Is working from home on the rise?

Gone are the days of you sitting in your office for relentless 8-10 hours, working your butt off to add value to your firm and more importantly to make yourself available to your boss. An exemplary topic for board-room discussions crossed my mind only recently, when I noticed many employees at my office opting for work-from-home mode on a regular basis. “Work-from-home” is now a world-wide parlance, a brouhaha, which promises to revolutionize the entire system. Though, the recent Yahoo snub and tough economic conditions have lofted many organizations in quandary whether or not to adopt this new trend but gusts in its favor are sturdy due to availability of so many office management tools today.

Ask yourself: how many hours do I spend sitting in my office cubicle daily. Personally, I spend more than 75% of my office hours warming my swivel chair. I agree, it depends a lot on the type of job/field you work in but still many of us spend most of our office time just doing that. Now, imagine how wonderful it would be for you to do the same work sitting in more comfort hours of your home. Feeling better? I bet you are.

Having said that, we must recognize its other side too. I see following questions glued to this very idea:

1) Employees’ role and approach towards working from home?
2) What % increment in productivity does it offers to an employee?
3) How often/frequent a firm should allow its employees this benefit?
4) At which hierarchical level, employees should be allowed to avail this opportunity?
5) Should employee remuneration be scaled-up or scaled-down?
6) How to evaluate employees for promotion?
7) Will it strengthens company-employee relationship?
8) Any increment in retirement age?

Unfortunately, I don’t have fool-proof suggestions, at this moment, to the above raised questions. Answers are not straightforward as it makes or breaks a firm’s fortune, if used widely and frequently. Moreover, before jumping onto productive and counter-productive aspects, its a must for any firm to evaluate every perspective financially because it pledges to cut company ‘s costs efficiently more than just making life easier for employees.

Now, lets study some of the benefits it has to offer both to firms and employees-

Employee’s perspective:

1) Will reduce consumption of hundreds of barrels of fuel daily.
2) Better time utilization due to decrement in commute hours.
3) Office employees can unshackle themselves from putting  thousands of dollars on their office wardrobe.
4) May increase employees’ productivity as they now be less burdened/frustrated by office dilly-dally.
5) Allow working parents (esp. working mothers) to live dual lives with vastly improved work-life balance.
6) Efficient energy management system for physically challenged and old aged employees.
7) Prevents unnecessary traffic accidents.

Firm’s perspective:

1) Can operate their business literally 24×7 with flexible working hours.
2) Can cut down fixed and variable costs by huge margins (like office bills, building costs, employees’ pay, travel costs).
3) Open door for investments in many less glamoured avenues like social sector.
4) Sharp improvement in ROT (return on time) by reduction in wasted pitch-ins.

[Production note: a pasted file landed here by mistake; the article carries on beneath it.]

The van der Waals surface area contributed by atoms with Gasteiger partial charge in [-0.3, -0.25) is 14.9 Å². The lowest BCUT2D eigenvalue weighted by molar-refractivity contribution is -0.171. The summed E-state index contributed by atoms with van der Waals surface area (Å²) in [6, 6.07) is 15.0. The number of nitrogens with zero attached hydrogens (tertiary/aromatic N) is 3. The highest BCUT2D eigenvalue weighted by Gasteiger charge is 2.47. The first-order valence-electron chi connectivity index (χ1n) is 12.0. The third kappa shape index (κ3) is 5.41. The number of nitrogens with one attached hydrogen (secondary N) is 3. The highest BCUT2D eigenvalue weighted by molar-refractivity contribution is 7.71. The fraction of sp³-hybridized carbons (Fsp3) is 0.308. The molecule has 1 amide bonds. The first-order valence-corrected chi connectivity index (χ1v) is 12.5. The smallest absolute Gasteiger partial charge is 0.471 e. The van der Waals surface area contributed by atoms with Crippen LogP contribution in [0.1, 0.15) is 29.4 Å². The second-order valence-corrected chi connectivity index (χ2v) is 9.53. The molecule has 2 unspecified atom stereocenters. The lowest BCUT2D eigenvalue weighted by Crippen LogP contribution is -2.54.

5) Helps firms to reduce attrition rate.


Apart from all the good-good aspects, the environment office hours provides both in terms of knowledge and networking is tremendous. Replacing office by home is a absolutely rubbish claim and should not be on the table of any organization ever. Right balance has to be achieved to gain greater heights

Online Education

This HOT topic for college undergraduates is getting trendy also among young school students. The new online education cum fashion [atleast for some time, I would say] can be considered a revolutionary breakthrough for education sector. But the question is: Will it be as promising as it sound? I guess, no-one has the answer except future. But we, for sure, can discuss its pros to justify all the hype and cons to see if there are any holes to fill.

First, lets talk on PROS:

   1) May put some breaks on sky-high tuition costs of our leading world-class education centers.

   2) World’s top institutions’ [Harvard/ Stanford/ Berkeley, etc] course material/ video lectures would now be in everyone’s reach.

   3) Students don’t have to invest 4 years [which I consider too much, even if it is for high quality education] of their life in/on one institution and may focus more on hands-on industry learning. Hence, they will be more productive and sharper.

   4) College faculty and administration have to come up with better course structure to enhance their reputation and to attract students.

   5) Parents’ debt may decrease sharply thus helping them to invest in other important issues.

   6) “Educational” savings could be invested into other requirements to ensure a good quality life, which would also boost consumer market.

   7) It, for sure [in my view], will cause complete downfall of coaching cum business centers.

Now look at some CONS:

   1) Market entry in education sector may become explicitly tough, which in return may lead to monopoly by few institutions.

   2) Learnings about human relations/cultures will be very limited.

   3) Some health related issues can also arise as students will spend most of their time in front of a desktop, tablet, laptop, etc.

   4) May hit people who want to(are) seek(ing) teaching as a career.

   5) Parents will play two roles: a parent and a teacher. And this clearly suggest that they have to bear more pressure.

My Final Take: Education could never be a fun without kids

Often, it’s not about becoming a new person, but becoming the person you were meant to be, and already are, but don’t know how to be.
― Heath L. Buckmaster

P.S: This particular blog is inspired by HBR article on future education